Editorial: Chamisa must pause and reflect

Tekere’s movement was short-lived because Mugabe used violence and coercion to stop it in its tracks.

Since Zimbabwe’s independence in 1980, Zanu PF has used crude tactics to entrench itself on the country’s political landscape, including mass murder, corruption and infiltration as well as human rights abuses.

The first victim of these tactics was Zapu, a leading liberation movement that was hounded by the regime of the late Robert Mugabe until it was forced to merge with Zanu PF in 1987.

It was a forced marriage that Zapu leader Joshua Nkomo and his lieutenants had to agree to as a way of ending the mass slaughter of the party’s supporters and former fighters of its military wing Zpra.

The number of people killed during the genocide has been put at 20 000 by some researchers and the victims are yet to get closure because there has been no truth telling.

Zanu PF was intent on creating a one-party state and it demonstrated that after one of its own Edgar Tekere formed ZUM following his expulsion in 1988.

Tekere’s movement was short-lived because Mugabe used violence and coercion to stop it in its tracks. 

Then came the Movement for Democratic Change (MDC) led by Morgan Tsvangirai, which was formed in 1999 and became the strongest opponent to Zanu PF after the demise of Zapu.

Many lives were lost and Zimbabwe was turned into a pariah state as Zanu PF fought to hang on to power.

Eventually the MDC was infiltrated by Zanu PF moles and state agents, leading to damaging splits that curtailed its efforts to challenge Mugabe and his party.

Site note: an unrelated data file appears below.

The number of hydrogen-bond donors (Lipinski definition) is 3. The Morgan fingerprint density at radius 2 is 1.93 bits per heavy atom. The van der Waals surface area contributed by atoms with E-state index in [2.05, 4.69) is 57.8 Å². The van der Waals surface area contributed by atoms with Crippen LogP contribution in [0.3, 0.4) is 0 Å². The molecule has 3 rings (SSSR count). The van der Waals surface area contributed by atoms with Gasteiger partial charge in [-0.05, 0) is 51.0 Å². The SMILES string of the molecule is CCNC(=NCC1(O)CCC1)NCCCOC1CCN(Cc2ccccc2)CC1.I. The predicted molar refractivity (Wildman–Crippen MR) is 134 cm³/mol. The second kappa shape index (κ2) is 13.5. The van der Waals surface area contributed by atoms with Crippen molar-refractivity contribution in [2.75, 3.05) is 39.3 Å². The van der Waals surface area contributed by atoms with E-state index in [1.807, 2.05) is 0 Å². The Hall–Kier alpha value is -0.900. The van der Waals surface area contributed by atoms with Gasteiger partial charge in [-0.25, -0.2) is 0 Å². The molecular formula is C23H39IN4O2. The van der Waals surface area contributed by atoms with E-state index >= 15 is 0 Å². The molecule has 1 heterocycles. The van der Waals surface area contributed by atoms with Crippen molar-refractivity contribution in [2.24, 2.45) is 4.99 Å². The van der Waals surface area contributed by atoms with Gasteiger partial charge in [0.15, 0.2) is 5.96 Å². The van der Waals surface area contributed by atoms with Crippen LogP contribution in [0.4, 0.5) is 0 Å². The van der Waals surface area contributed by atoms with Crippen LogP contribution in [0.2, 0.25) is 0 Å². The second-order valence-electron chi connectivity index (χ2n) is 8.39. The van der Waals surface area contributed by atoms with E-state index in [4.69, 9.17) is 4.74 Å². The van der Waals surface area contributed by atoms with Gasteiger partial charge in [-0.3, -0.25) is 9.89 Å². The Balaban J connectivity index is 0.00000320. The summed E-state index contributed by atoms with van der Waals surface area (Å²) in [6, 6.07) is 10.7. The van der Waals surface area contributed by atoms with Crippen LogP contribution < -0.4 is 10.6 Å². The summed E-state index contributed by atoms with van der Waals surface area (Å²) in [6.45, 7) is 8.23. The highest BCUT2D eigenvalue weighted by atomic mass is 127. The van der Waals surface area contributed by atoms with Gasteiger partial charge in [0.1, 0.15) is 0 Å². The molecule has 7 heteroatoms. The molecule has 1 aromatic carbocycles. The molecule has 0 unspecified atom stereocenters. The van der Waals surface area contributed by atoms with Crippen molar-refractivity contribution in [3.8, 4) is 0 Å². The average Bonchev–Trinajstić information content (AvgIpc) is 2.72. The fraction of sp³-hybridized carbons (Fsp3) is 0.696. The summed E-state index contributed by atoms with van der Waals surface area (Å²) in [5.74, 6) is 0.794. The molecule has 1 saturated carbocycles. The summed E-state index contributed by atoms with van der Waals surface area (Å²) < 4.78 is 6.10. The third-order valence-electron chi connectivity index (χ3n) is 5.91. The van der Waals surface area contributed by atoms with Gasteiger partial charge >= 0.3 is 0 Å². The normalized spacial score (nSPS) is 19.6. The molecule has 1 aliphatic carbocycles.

Tsvangirai’s leadership style that was to some extent dictatorial was to blame for the splits and the party’s failure to win state power.

After his death, Nelson Chamisa emerged as the leader of the movement in what was described as a palace coup after outmanoeuvring his rivals to grab the throne, but his reign did not last long.

Chamisa was pushed out by Douglas Mwonzora with assistance from state institutions and that forced him to form the Citizens Coalition for Change (CCC).

A fortnight ago, he quit CCC in a huff after falling victim to his own style of leadership that saw him run a party without structures, a constitution and side-line many leaders that had sacrificed a lot to nurture the opposition movement since 1999.

As Chamisa prepares to form his third party since Tsvangirai’s death, he needs to self-introspect and deal with his own shortcomings that have led to the disintegration of CCC and MDC Alliance before it.

Everyone is alive to the fact that Zanu PF is a brutal system that brooks no opposition, but if there has to be a viable alternative vehicle it has to be founded on values and principles that don’t mimic the monster it is up against.

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